What the Hell Is a Microsite and Why Do I Need One?
One of the most frequently tossed-around terms in the content marketing lexicon is “microsite.” If you think it’s used interchangeably with “branded blog,” “communication platform,” or “independent campaign,” you’re right. They’re all essentially the same thing: a website on which your brand publishes content, and to which your desired readers (hopefully) visit.
Since there really hasn’t been a formal definition of a microsite, I’ll go ahead and create one:
A microsite is a branded content site that lives outside of the company homepage and/or brand URL.
That’s it, really. What differentiates a microsite from a company blog or newsletter or any other branded platform is that it has its own independent URL—likely one that doesn’t include the name of the company sponsoring the site. If you have to register a new domain name, you’ve got yourself a microsite.
But wait! you cry. Can’t microsites exist within a brand’s own site?
Sure. All rules have exceptions. But generally, if a microsite lives on the company’s URL, we’ll call it a “branded vertical.” Like this one.
Now that we’ve gotten the semantics out of the way, let’s break microsites down by their type and value. All microsites can be subdivided into two categories:
1. Sites based around a campaign
Campaign-based microsites are independent sites (i.e., their own URL) created for the sole purpose of anchoring and/or supporting a branded campaign. They’re launched, populated with content (be it written, video, visual, etc.), amplified using whatever strategy the brand sees fit, and then left alone.
An example is Prudential’s “Bring Your Challenges” site, which offers interactive features about the financial life cycle of the average middle-class American. You can watch videos, take quizzes, and track stats that might be relevant to your life. The Prudential-branded site, which lives on BringYourChallenges.com and is almost entirely self-contained (you won’t get spit out to Prudential.com), is part of a multi-platform campaign including TV and print ads and plenty of digital buzz.
The advantage of sites like this is pretty clear: You build it, you amplify it, you leave it. If you’ve tackled the hard part of creating a great site—which plenty of brands are doing—then you can pat yourself on the back while the traffic rolls in. Whether you update the site every occasionally or amplify it on an ongoing basis, the bulk of the work is behind you. Your evergreen microsite stays forever green.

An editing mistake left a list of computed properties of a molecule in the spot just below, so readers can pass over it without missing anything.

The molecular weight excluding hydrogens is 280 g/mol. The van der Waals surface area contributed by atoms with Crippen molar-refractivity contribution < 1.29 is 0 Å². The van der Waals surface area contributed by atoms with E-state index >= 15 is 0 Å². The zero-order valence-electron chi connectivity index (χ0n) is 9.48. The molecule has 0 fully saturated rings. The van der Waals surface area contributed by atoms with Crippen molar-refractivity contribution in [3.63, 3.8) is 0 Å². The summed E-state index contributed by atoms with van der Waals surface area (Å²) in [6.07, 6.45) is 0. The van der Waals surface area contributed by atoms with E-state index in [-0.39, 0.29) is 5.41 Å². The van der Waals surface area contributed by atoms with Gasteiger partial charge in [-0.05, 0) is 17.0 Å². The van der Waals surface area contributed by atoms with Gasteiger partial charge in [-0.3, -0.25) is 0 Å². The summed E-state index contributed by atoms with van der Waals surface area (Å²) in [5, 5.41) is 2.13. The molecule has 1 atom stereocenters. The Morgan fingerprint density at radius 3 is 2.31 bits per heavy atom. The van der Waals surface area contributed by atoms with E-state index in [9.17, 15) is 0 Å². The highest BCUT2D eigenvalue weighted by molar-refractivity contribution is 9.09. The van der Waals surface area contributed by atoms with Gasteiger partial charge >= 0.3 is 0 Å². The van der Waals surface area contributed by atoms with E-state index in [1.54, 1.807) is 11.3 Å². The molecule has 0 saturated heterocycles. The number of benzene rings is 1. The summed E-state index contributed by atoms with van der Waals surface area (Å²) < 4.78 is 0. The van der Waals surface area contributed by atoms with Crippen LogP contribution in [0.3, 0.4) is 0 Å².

2. Sites that publish regular, ongoing content, presumably for the indeterminate future
These sites act like media sites, in that they publish original content on a regular schedule—and they never, ever quit (unless someone pulls the plug).
A familiar best-in-class example is Red Bull’s aptly named Red Bulletin. It functions like a healthy online magazine in just about every capacity—daily publishing, full staffing, regular redesigns, constant iteration, and steady growth.
This category is a lot harder to pull off successfully. For one, it’s not easy to launch, grow, and maintain a content site that stays relevant, and that people actually want to read. If these were simple tasks, mainstream media sites—run by creative professionals who do this for a living—would have an easy time finding a fit in the digital marketplace, and then growing ad infinitum.
This scenario, of course, is not the case. Finding white space in the marketplace (a.k.a., “finding an original way to write about topics that people care about and that aren’t already being covered to death on other sites”) is a challenge for anyone launching anything on the Internet. If you get this part wrong, your site is doomed.
Even if you get it right, as Red Bull did, you have to go bigger and bigger (and, often, use bigger budgets) to keep that audience, and to top other sites in the same space.
There’s also the basic truth that creating new content, day in and day out, takes a level of work and commitment that would make most people run for the hills. The Internet is a beast that must be fed nonstop, and keeping it sated takes budget, time, and resources. This means hiring a team, overseeing and managing that team, then meeting and tracking and iterating and relaunching and all the other expensive, tricky tasks required to maintain and grow a content site. There’s no end in sight, no guaranteed reward. Years of toil on a microsite might still result in meager readership. The Internet owes you nothing, whether you’re a newbie blogger or a C-suite exec.
Are ongoing-content microsites worth it? It depends on the details of your situation. (And the discussion of microsites’ ROI is worth its own column—coming soon!) If you can pull a microsite off successfully, there’s a big upside: You’ll have a powerful way to communicate directly with an audience, and build relationships over time.
Without question, though, before you embark on a microsite, you need to lay out a careful strategy to determine which of these two categories it should fall into, and why. Whether your microsite becomes the next Red Bulletin or dies a silent death depends on it.
Melissa Lafsky Wall (@Lafsky) is the founder of Brick Wall Media.Image by Deb Wenof
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